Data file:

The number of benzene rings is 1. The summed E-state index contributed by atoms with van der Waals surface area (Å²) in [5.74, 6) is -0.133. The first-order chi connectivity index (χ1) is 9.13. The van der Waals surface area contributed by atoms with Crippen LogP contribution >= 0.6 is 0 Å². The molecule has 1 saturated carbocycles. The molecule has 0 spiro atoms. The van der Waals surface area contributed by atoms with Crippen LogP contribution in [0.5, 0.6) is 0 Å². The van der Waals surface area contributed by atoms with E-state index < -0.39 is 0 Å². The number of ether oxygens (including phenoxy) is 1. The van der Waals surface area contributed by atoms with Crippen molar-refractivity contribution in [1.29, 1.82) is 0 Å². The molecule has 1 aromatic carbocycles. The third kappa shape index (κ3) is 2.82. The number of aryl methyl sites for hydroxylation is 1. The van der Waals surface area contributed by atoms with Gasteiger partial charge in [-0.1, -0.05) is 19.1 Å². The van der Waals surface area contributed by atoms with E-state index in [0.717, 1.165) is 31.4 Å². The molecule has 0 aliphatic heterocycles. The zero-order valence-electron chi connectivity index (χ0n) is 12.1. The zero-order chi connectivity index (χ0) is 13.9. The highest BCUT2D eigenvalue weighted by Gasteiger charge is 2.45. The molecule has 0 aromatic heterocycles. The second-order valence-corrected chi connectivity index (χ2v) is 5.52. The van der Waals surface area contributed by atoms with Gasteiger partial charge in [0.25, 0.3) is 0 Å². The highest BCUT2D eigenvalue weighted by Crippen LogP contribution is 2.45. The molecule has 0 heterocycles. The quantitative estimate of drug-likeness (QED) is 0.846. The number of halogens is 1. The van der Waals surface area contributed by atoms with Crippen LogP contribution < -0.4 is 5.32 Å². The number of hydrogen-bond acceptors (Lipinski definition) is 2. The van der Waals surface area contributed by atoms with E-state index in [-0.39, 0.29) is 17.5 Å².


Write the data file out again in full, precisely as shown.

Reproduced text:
The number of benzene rings is 1. The summed E-state index contributed by atoms with van der Waals surface area (Å²) in [5.74, 6) is -0.133. The first-order chi connectivity index (χ1) is 9.13. The van der Waals surface area contributed by atoms with Crippen LogP contribution >= 0.6 is 0 Å². The molecule has 1 saturated carbocycles. The molecule has 0 spiro atoms. The van der Waals surface area contributed by atoms with Crippen LogP contribution in [0.5, 0.6) is 0 Å². The van der Waals surface area contributed by atoms with E-state index < -0.39 is 0 Å². The number of ether oxygens (including phenoxy) is 1. The van der Waals surface area contributed by atoms with Crippen molar-refractivity contribution in [1.29, 1.82) is 0 Å². The molecule has 1 aromatic carbocycles. The third kappa shape index (κ3) is 2.82. The number of aryl methyl sites for hydroxylation is 1. The van der Waals surface area contributed by atoms with Gasteiger partial charge in [-0.1, -0.05) is 19.1 Å². The van der Waals surface area contributed by atoms with E-state index in [0.717, 1.165) is 31.4 Å². The molecule has 0 aliphatic heterocycles. The zero-order valence-electron chi connectivity index (χ0n) is 12.1. The zero-order chi connectivity index (χ0) is 13.9. The highest BCUT2D eigenvalue weighted by Gasteiger charge is 2.45. The molecule has 0 aromatic heterocycles. The second-order valence-corrected chi connectivity index (χ2v) is 5.52. The van der Waals surface area contributed by atoms with Gasteiger partial charge in [0.25, 0.3) is 0 Å². The highest BCUT2D eigenvalue weighted by Crippen LogP contribution is 2.45. The molecule has 0 heterocycles. The quantitative estimate of drug-likeness (QED) is 0.846. The number of halogens is 1. The van der Waals surface area contributed by atoms with Crippen LogP contribution < -0.4 is 5.32 Å². The number of hydrogen-bond acceptors (Lipinski definition) is 2. The van der Waals surface area contributed by atoms with E-state index in [-0.39, 0.29) is 17.5 Å².